Getting Lost and Finding Your Own Way

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This post was authored by Mika White

My friend Brin and I were so excited to be in Ethiopia – we heard it was a beautiful place with wonderful food and rich culture. We had planned this five-day trip as a visa-renewal trip, and after exploring the capital Addis Ababa for two days, chose something around #21 of things to do in Ethiopia on TripAdvisor: Wenchi Crater Lake. It sounded simple. To get there, we would take a bus from Addis Ababa to the small town of Waliso where we would take another local bus that would take us out to the crater lake and natural hot springs. We first made the mistake of thinking that it would be an accessible, commonly traveled-to place.

We boarded a bus that took us 9km out to the tiny town of Chittu and realized that we were still very far from the crater. The transportation system was completely incomprehensible – nothing was written down, there was no proper bus schedule, and we had no idea where we were actually going. The driver stopped and everyone unboarded the bus, so we had reached the end of the line, with no crater in sight. I felt like the idiot from An Idiot Abroad, trying to navigate in a country where I could communicate with virtually no one, with no cell phone service or proper instructions on how to get anywhere.

So here we were, two young white girls in this little town where no one could speak English, looking for a lake that turned out to be about 30km (about 18.5 miles) away. We weren’t aware of this minor detail, so after disembarking the bus at the end of the line, we just started walking down a never-ending road that seemed to be in the direction of the mountain. After walking for about an hour, we concluded that we weren’t going to make it in time. We ended up hitching a ride back to town to confirm with locals that there was no way we would make it to the mountain by nighttime.

That evening, after we took the same bus back to Waliso, we approached a large number of people at our restaurant to ask if they knew of any drivers in the area who could take us. We happened to meet the nicest people from Save the Children who offered to take us, since their office was apparently not far away. The next day, we headed out, passed the small village from the previous day, and made it to the crater. They joined us in our hike and made it the most spontaneous, memorable trip I’ve had. The crater and springs were as beautiful as we had hoped, but the journey made it even more special and worthwhile.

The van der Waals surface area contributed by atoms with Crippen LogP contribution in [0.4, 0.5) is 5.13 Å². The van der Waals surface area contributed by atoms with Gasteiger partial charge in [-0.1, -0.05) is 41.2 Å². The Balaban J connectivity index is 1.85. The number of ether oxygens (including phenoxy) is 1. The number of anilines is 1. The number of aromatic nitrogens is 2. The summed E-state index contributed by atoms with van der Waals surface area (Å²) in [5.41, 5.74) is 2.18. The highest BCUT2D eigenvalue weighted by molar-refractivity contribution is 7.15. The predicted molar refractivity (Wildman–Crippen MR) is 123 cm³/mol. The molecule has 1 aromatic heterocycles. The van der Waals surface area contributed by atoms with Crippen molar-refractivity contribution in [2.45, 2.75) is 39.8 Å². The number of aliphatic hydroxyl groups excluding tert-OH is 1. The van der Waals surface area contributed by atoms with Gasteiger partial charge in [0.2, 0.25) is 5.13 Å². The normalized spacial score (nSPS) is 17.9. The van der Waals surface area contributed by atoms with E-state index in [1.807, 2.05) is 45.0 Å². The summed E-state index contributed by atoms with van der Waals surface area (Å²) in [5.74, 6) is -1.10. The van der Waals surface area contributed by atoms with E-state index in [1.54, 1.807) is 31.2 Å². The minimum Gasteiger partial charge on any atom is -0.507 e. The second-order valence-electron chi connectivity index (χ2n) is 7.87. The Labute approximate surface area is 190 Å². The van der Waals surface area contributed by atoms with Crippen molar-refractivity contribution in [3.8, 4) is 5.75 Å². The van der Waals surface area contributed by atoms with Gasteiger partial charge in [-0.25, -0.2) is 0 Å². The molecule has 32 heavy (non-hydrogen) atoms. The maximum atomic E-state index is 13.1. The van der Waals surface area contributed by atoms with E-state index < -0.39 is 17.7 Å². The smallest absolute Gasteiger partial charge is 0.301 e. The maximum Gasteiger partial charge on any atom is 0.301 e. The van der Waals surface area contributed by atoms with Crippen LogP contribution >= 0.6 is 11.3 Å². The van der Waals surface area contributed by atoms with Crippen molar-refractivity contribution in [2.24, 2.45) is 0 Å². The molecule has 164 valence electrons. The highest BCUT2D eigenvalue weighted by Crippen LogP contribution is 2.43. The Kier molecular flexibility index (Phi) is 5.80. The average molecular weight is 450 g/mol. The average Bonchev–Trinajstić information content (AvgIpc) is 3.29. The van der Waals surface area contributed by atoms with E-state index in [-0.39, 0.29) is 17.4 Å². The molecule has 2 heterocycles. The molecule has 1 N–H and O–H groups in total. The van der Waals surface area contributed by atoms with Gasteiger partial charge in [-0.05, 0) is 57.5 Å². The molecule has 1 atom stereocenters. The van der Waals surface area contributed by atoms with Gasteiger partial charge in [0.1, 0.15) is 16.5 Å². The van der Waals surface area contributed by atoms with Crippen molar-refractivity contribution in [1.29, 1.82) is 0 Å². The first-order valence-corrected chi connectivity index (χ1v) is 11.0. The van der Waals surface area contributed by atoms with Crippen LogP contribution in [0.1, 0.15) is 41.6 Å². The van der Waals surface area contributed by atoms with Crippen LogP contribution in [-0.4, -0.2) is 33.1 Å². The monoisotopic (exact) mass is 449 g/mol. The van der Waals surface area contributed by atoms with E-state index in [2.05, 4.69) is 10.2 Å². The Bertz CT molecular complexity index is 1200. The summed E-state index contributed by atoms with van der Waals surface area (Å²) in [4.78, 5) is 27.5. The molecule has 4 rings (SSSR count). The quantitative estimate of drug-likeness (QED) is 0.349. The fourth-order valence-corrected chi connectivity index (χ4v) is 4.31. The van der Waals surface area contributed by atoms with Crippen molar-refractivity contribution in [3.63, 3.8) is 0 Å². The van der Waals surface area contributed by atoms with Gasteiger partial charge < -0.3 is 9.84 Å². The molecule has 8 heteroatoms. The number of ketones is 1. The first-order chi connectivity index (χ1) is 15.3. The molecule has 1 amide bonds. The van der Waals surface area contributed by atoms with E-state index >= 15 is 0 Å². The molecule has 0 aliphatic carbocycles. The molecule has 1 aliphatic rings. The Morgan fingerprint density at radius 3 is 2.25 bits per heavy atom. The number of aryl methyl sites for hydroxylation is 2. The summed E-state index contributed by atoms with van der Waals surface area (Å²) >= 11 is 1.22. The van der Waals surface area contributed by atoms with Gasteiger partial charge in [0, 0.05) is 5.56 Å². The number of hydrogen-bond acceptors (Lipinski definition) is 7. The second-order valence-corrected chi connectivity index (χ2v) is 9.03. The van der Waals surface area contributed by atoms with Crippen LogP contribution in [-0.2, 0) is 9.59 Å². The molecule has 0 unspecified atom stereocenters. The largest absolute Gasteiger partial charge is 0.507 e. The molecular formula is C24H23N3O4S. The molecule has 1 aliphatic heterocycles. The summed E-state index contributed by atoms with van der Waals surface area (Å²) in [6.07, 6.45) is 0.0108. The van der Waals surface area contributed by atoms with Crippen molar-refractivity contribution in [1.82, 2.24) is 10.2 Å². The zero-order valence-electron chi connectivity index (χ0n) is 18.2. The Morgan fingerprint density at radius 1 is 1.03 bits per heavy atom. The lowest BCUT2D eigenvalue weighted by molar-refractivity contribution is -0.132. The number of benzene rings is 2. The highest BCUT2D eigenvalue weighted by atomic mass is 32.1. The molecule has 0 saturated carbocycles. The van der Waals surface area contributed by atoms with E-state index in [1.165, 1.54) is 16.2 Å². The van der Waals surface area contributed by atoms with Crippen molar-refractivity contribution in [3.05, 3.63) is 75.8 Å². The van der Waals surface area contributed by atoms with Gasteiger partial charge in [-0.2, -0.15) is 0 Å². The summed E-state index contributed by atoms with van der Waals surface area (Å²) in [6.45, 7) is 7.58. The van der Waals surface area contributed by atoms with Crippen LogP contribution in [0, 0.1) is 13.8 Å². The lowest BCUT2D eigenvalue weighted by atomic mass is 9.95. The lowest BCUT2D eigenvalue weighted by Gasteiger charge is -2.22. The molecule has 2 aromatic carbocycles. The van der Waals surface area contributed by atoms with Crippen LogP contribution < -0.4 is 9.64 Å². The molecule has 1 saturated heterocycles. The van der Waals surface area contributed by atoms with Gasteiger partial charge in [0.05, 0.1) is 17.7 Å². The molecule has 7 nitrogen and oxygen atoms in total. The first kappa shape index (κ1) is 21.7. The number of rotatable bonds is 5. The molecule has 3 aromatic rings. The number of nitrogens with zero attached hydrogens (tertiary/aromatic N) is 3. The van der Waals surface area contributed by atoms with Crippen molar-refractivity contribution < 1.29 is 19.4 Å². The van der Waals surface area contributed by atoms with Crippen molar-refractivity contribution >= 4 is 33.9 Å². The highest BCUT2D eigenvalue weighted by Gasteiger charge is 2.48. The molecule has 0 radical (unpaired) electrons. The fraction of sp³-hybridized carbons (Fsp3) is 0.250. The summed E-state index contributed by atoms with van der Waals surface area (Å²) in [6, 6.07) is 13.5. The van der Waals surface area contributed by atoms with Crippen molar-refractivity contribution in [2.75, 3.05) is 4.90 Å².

Crater Lake

A lot of things generally deemed unacceptable and careless are actually okay. It’s okay to be lost sometimes. It’s okay to wander and see what happens. It’s okay to rely on others. If you haven’t seen the parallels already, these hold true for the career path as well. Luckily, we have a lot of people who can help you figure out what you want to do when you are feeling lost. You can always call or schedule an appointment with a Career Advisor in the Stearns Center. Who am I to be speaking, as an undergrad who is just embarking on my own journey? I can speak from hearing the experiences of others, and from knowing that opportunities will arise, as long as I am attentive and working hard towards something.

Preparing for an Interview

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In my internship search, I have been on around 10 interviews so far in Boston. My first couple of interviews were pretty clumsy. Now, I am seeing offers from more of the interviews that I managed to get from companies than when I began. Getting an interview invitation is not easy but once you have got invited, it’s your chance to prove yourself to the employer. In this post, I want to share some tips that I learned in the past year about interviews according to my experiences.keyboard-417090_1920

Search About The Company, Industry, and Interviewer